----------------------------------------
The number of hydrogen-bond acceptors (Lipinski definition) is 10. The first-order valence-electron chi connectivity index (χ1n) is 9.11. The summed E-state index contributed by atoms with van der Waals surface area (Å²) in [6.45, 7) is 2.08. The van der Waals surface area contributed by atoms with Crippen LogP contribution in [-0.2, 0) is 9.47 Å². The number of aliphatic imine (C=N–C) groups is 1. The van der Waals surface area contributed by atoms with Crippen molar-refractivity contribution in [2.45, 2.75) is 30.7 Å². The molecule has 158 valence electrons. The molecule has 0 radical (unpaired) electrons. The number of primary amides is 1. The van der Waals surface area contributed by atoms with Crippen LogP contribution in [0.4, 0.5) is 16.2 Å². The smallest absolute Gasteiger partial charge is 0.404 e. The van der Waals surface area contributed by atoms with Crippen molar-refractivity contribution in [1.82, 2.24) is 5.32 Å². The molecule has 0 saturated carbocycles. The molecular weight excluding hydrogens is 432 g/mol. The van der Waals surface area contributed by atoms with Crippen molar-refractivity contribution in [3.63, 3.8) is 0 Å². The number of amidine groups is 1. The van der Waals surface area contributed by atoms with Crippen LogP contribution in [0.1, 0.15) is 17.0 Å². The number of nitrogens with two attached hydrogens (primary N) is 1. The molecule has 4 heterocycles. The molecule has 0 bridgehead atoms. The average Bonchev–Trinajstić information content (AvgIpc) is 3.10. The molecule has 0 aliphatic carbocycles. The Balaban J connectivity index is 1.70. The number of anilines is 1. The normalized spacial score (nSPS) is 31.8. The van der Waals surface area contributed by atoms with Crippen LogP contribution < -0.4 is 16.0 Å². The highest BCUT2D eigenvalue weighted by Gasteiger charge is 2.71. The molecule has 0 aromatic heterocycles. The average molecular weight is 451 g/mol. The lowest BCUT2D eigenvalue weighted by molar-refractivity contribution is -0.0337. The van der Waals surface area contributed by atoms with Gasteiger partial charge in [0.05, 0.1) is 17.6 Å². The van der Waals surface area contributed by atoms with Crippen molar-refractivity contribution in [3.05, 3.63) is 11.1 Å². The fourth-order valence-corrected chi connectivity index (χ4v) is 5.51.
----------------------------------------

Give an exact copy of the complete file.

The number of hydrogen-bond acceptors (Lipinski definition) is 10. The first-order valence-electron chi connectivity index (χ1n) is 9.11. The summed E-state index contributed by atoms with van der Waals surface area (Å²) in [6.45, 7) is 2.08. The van der Waals surface area contributed by atoms with Crippen LogP contribution in [-0.2, 0) is 9.47 Å². The number of aliphatic imine (C=N–C) groups is 1. The van der Waals surface area contributed by atoms with Crippen molar-refractivity contribution in [2.45, 2.75) is 30.7 Å². The molecule has 158 valence electrons. The molecule has 0 radical (unpaired) electrons. The number of primary amides is 1. The van der Waals surface area contributed by atoms with Crippen LogP contribution in [0.4, 0.5) is 16.2 Å². The smallest absolute Gasteiger partial charge is 0.404 e. The van der Waals surface area contributed by atoms with Crippen molar-refractivity contribution in [1.82, 2.24) is 5.32 Å². The molecule has 0 saturated carbocycles. The molecular weight excluding hydrogens is 432 g/mol. The van der Waals surface area contributed by atoms with Crippen molar-refractivity contribution in [3.63, 3.8) is 0 Å². The number of amidine groups is 1. The van der Waals surface area contributed by atoms with Crippen LogP contribution in [0.1, 0.15) is 17.0 Å². The number of nitrogens with two attached hydrogens (primary N) is 1. The molecule has 4 heterocycles. The molecule has 0 bridgehead atoms. The average Bonchev–Trinajstić information content (AvgIpc) is 3.10. The molecule has 0 aliphatic carbocycles. The Balaban J connectivity index is 1.70. The number of anilines is 1. The normalized spacial score (nSPS) is 31.8. The van der Waals surface area contributed by atoms with Crippen LogP contribution < -0.4 is 16.0 Å². The highest BCUT2D eigenvalue weighted by Gasteiger charge is 2.71. The molecule has 0 aromatic heterocycles. The average molecular weight is 451 g/mol. The lowest BCUT2D eigenvalue weighted by molar-refractivity contribution is -0.0337. The van der Waals surface area contributed by atoms with Gasteiger partial charge in [0.05, 0.1) is 17.6 Å². The van der Waals surface area contributed by atoms with Crippen molar-refractivity contribution in [3.05, 3.63) is 11.1 Å². The fourth-order valence-corrected chi connectivity index (χ4v) is 5.51.